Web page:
New Delhi: Air pollution caused one in eight deaths in India last year, besides lowering the average life expectancy by 1.7 years, the Indian Council of Medical Research (ICMR) said in a report on Thursday. It said air pollution contributed more to the disease burden of Indians than consuming tobacco.
The first comprehensive estimates of deaths, disease burden and life expectancy reduction associated with air pollution across states were collated under the India State Level Disease Burden Initiative—a joint initiative of the ICMR, Public Health Foundation of India (PHFI) and Institute for Health Metrics and Evaluation (IHME), in collaboration with the health ministry. The findings have also been published in The Lancet Planetary Health.
About 77% of the populace is exposed to outdoor air pollution levels breaching the safe limit set by the National Ambient Air Quality Standards, said the report. North India recorded particularly high levels of pollutants.
In 2017, the mean ambient particulate matter PM2.5 annual exposure of 90 g/m3 was one of the highest in the world. The highest PM2.5 exposure level was in Delhi, followed by Uttar Pradesh, Bihar and Haryana. The report said 1.24 million deaths in India in 2017 were due to air pollution, which included 670,000 deaths due to outdoor particulate matter air pollution and 480,000 deaths due to household air pollution.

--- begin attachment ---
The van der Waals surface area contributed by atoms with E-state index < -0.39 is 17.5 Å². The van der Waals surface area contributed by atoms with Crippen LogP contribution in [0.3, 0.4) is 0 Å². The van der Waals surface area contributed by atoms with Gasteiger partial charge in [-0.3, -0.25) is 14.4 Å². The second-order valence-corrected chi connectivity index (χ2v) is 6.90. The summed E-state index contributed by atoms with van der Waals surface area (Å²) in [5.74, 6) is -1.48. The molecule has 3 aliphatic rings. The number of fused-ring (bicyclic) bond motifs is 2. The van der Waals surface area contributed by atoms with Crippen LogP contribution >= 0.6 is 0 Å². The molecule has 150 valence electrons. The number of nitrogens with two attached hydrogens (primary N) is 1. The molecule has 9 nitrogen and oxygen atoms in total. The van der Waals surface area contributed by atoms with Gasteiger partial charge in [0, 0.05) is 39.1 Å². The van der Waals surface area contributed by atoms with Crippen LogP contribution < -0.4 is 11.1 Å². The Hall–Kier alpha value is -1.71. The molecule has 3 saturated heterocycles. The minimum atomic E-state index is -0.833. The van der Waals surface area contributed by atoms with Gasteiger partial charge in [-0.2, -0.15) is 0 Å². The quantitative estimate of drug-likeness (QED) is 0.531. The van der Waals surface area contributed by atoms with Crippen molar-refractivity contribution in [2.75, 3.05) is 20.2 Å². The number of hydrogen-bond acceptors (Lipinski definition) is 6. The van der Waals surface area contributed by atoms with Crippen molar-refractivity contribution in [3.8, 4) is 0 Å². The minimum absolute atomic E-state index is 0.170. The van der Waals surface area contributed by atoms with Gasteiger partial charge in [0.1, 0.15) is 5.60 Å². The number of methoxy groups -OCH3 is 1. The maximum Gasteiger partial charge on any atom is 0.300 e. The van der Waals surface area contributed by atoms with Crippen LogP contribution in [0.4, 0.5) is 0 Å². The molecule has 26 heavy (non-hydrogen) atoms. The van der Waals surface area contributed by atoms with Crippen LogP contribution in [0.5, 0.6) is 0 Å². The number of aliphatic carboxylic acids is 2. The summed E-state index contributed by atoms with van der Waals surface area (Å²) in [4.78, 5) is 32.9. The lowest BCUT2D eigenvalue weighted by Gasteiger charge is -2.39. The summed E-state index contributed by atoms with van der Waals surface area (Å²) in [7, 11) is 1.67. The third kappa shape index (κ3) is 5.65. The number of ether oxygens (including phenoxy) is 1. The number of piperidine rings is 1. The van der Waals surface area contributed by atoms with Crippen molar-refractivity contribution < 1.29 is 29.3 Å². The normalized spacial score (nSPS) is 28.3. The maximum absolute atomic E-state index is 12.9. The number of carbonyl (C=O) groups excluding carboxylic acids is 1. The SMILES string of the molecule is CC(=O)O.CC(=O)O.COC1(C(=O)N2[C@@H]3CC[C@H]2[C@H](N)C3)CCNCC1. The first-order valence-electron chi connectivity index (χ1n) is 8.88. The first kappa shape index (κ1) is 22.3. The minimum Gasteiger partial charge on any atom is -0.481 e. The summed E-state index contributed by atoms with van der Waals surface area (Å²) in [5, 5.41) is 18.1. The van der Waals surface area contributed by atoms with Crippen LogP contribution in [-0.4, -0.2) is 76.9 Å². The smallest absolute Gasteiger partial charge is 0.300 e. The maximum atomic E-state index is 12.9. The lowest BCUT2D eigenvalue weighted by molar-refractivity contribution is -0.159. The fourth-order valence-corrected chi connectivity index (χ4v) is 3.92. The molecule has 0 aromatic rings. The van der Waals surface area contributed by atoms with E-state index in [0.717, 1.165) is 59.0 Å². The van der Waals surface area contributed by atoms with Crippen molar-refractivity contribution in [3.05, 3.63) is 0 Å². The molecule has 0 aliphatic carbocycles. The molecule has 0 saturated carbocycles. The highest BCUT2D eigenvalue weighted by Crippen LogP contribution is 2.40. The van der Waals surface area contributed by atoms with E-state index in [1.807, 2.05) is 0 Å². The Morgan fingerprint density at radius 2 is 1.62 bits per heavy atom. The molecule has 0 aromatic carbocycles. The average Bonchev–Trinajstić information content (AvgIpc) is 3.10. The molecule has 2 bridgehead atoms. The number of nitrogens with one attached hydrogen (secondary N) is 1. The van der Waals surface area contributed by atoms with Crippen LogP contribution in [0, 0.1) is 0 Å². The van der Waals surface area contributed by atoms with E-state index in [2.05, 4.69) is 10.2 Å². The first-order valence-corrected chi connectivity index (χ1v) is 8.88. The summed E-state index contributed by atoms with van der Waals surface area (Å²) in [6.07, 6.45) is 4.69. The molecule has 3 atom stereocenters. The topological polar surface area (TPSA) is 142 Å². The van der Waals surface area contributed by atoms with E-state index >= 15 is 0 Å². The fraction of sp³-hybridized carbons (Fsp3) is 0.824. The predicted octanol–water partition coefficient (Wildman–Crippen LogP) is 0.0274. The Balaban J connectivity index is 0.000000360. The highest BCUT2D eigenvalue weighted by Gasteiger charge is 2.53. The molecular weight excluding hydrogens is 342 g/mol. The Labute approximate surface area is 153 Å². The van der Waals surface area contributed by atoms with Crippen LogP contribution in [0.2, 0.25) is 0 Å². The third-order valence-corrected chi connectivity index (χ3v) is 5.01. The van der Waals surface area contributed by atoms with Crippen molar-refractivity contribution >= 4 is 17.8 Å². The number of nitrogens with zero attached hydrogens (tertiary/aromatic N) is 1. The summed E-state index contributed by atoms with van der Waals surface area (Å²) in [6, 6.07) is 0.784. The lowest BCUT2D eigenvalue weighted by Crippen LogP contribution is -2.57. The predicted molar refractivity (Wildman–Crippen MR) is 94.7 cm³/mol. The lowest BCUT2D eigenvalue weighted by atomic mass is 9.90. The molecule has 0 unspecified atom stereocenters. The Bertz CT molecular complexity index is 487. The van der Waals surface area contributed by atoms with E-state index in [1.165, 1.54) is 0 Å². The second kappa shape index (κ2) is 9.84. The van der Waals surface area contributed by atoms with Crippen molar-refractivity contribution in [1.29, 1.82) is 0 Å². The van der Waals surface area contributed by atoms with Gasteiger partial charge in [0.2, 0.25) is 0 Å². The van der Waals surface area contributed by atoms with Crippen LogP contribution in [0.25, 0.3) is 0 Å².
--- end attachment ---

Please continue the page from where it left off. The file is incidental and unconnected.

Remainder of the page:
The average life expectancy in India would have been 1.7 years higher if air pollution levels were less than the minimal level causing health loss. The highest increase was in Rajasthan (2.5 years), Uttar Pradesh (2.2 years), and Haryana (2.1 years), it added.
“The upsurge in respiratory problems in the winter months with peak air pollution is well known, but what is now also becoming better understood is that air pollution is a year-round phenomenon particularly in north India which causes health impacts far beyond the seasonal rise of respiratory illnesses," said Randeep Guleria, director, All India Institute of Medical Sciences (AIIMS).
“Air pollution is now the leading risk factor for chronic obstructive lung disease in India, and a major contributor to pneumonia and lung cancer. With 18% of the global population, India suffered 26% of premature mortality and health loss attributable to air pollution globally."
The report also said that over half of deaths due to air pollution claimed people below 70 years. Air pollution now contributes more to the disease burden in India than tobacco use, primarily by causing lower respiratory infections, chronic obstructive lung disease, heart attacks, stroke, diabetes, and lung cancer.
“We are undertaking a number of initiatives for experts to convene in order to develop strategies that would increase awareness among communities on what each one of us could do to reduce the adverse impact of air pollution on health, which would benefit from the state-specific findings reported by this study," said S. Venkatesh, director general of health services.